Getting Gilbert Unmarried

The famous librettist, sans Sullivan, is most engaging with a play that's so old it's new again

For many, the most anticipated treat on this spring's roster of theater events is a totally homegrown rendering of a foreign import, a play so old that it's new, and so quaint that its attitude may seem totally up-to-date. Even more surprising, it's a solo performance by an artist who's normally viewed as chained for life to his partner. Just say "Gilbert," and if you're referring to William Schwenck Gilbert (1836-1911), the automatic reply will always be "and Sullivan." After all, even movie fans know, thanks to Mike Leigh's Topsy-Turvy, that these two guys wrote The Mikado, not to mention H.M.S. Pinafore, The Pirates of Penzance, and nearly a dozen other pieces of light music-theater that for more than a century have cropped up everywhere from community sings to major opera houses, and show no signs of disappearing, even if the clutch of websites devoted to them doesn't exactly outnumber those fixated on same-sex marriage.

But what even some of the dedicated posters at and its ilk don't realize is that Gilbert had a career, in the theater and out, that went well beyond the 14 comic operas he wrote with Sullivan. Trained as a lawyer, he began by writing light verse (still read today), graduated to scripts for Christmas "pantos" and the spoofs of grand opera that Victorian England called "burlesques," and from that popular base launched, over the next four decades, a cascade of plays and libretti that ranged from music-hall satirical sketches to blank-verse tragedy, in a style induplicable by anyone else. A meld of thick, mock-pompous prose, slyly sniping wit, and airy lunacy, Gilbert's writing is as delicious to quote as it is easy to recognize, which is why he's bred generations of die-hard fans.

And which is also, presumably, why Off-Broadway's enterprising Theater for a New Audience (TFANA) is presenting, as its spring show, this millennium's first major revival of the one non-Sullivan work by Gilbert that ranks as a perennial: Engaged. Written and produced in 1877, not long after Gilbert turned 40, it's a mordant vision of young love and marriage in a money-centered society, distinctly by a man entering middle life without an ounce of compassion to spare for the plush life around him. (Ironically, Gilbert himself was about to enter that life through the giant worldwide success of his collaborations with Sullivan.) Scholars often rank Engaged as Gilbert's masterpiece—a major stepping-stone on the glorious path of English social comedy from The Rivals to The Importance of Being Earnest. (Bernard Shaw, another practitioner, was the first of many critics to accuse Wilde's masterpiece of borrowing its inspiration from Gilbert.)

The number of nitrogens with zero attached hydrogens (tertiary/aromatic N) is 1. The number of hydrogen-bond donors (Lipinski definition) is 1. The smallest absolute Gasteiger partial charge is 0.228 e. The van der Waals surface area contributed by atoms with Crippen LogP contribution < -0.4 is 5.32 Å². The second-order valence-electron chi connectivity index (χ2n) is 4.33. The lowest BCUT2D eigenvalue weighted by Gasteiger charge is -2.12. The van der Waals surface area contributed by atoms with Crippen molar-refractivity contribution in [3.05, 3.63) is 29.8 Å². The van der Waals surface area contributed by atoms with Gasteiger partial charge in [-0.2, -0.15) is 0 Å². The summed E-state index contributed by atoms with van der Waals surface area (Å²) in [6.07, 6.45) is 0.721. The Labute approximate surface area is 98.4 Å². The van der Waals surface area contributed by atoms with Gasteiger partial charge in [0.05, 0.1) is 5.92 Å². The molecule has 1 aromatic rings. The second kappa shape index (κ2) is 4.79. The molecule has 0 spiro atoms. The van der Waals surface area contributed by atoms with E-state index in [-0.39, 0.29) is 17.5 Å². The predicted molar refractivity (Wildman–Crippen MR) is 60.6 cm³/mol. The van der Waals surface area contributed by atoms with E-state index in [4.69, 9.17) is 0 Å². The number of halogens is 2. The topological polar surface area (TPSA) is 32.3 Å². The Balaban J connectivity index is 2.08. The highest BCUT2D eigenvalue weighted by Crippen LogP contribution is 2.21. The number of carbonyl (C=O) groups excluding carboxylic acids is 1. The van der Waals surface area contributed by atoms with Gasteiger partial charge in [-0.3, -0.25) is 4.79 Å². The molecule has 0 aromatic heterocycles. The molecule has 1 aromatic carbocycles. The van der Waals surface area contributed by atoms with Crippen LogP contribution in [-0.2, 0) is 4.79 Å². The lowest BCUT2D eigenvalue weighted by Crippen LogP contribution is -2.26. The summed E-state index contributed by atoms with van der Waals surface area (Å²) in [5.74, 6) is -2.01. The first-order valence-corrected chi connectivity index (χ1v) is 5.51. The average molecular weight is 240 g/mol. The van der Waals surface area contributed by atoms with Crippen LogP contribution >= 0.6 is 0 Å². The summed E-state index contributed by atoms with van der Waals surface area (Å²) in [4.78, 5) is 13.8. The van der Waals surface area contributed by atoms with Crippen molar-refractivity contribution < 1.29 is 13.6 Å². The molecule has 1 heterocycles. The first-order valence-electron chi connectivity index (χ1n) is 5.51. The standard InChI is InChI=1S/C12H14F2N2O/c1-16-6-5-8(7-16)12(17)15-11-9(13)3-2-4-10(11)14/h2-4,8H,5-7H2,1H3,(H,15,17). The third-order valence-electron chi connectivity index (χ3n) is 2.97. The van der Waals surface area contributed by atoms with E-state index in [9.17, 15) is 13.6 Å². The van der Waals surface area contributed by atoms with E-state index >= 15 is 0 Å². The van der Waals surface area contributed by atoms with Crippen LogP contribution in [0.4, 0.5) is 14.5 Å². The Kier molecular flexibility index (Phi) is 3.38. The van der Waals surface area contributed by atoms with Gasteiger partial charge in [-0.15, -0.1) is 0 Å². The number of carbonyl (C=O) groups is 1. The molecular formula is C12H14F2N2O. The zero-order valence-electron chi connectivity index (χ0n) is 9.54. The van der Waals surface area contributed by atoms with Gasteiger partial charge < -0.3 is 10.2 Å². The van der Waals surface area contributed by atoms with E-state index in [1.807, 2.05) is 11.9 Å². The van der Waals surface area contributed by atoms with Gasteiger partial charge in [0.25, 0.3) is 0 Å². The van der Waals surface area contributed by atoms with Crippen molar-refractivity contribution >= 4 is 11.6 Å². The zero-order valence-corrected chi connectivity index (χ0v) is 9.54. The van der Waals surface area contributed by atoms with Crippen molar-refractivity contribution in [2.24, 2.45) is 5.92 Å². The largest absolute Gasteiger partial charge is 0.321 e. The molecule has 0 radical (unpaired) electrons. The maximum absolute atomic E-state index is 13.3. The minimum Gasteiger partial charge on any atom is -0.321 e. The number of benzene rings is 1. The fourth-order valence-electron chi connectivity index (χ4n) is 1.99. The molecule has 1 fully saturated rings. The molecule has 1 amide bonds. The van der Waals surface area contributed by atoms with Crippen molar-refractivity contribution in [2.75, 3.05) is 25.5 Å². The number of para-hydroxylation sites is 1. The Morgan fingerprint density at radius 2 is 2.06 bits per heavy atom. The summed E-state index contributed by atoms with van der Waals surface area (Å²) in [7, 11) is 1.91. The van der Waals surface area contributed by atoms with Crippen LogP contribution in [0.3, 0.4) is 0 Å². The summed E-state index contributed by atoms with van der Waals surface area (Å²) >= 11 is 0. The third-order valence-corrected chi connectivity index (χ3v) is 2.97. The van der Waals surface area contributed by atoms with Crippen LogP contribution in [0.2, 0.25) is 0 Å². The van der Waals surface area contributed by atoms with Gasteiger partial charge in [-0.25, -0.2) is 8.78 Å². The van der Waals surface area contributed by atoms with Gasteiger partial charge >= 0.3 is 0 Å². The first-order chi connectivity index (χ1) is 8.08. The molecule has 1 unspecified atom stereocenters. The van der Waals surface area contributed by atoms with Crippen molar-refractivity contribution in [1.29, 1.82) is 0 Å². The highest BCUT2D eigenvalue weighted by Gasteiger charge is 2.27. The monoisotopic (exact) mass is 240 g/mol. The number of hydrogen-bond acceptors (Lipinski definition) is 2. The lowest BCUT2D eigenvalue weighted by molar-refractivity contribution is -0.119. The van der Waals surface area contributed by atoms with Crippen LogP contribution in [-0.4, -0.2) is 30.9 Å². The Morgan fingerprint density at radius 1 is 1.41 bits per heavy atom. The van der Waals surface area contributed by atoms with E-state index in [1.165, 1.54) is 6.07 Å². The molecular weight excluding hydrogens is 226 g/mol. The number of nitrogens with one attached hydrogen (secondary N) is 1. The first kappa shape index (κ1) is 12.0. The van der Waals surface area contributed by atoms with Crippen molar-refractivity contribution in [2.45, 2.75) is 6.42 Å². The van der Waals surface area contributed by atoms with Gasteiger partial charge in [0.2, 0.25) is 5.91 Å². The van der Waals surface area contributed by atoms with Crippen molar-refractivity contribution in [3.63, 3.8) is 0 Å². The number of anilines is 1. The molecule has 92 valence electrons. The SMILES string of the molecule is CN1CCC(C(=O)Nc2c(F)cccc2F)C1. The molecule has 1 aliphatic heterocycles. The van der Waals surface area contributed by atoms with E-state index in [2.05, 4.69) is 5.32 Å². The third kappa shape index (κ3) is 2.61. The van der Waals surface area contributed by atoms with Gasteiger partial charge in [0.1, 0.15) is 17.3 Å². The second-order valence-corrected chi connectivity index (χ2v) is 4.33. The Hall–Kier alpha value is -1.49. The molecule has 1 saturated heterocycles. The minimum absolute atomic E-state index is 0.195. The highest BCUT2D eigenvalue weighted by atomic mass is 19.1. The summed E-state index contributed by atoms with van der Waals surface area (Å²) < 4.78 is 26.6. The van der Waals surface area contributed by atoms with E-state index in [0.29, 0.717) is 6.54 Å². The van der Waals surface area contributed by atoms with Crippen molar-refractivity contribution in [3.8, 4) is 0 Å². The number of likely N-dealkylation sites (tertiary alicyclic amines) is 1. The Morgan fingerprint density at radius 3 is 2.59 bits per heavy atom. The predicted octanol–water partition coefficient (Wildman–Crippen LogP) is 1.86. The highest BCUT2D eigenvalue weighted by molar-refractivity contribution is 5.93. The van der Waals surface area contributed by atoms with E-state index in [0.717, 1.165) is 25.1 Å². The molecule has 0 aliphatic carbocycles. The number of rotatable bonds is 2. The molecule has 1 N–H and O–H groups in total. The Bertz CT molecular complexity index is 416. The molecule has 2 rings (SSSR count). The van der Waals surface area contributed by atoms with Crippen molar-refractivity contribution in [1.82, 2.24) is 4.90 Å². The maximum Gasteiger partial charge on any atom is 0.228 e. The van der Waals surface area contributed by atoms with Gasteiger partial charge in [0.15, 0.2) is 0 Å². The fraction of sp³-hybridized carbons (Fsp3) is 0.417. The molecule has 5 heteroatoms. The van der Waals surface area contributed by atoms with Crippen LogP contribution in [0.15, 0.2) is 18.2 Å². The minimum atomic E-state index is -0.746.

Like midlife crisis, TFANA's production is touched by a somber shadow: The director originally engaged to reawaken Gilbert's opus, Gerald Gutierrez, died suddenly in December. His successor, Douglas Hughes—fresh from the bumptious horseplay of last fall's The Beard of Avon—has retained Gutierrez's stellar design team (sets by John Lee Beatty, costumes by Catherine Zuber), and TFANA will dedicate the resulting production to the memory of double Tony winner Gutierrez (whose forays into high comedy included Lincoln Center's A Delicate Balance and Ring Round the Moon). Hughes, best known for darker works like his Obie-winning The Grey Zone, may turn out a production that matches Gilbert for bite. With a cast of accomplished drolls that includes Danielle Ferland, John Horton, Maggie Lacey, and Sloane Shelton, he may even be able to free Gilbert from the mental chain in which his name always brings up "and Sullivan." Footnote: Most tickets are reasonably priced, but the press rep tells us there's a special rate for divorce lawyers: $375 per billable act. Those who want to follow Gilbert in ditching the legal profession can save a bundle.

Engaged, by W.S. Gilbert, previews begin April 20, opens April 29, through May 16, Theater for a New Audience at the Lucille Lortel Theater, 121 Christopher Street, 212.229.2819

Comments by Charles McNulty

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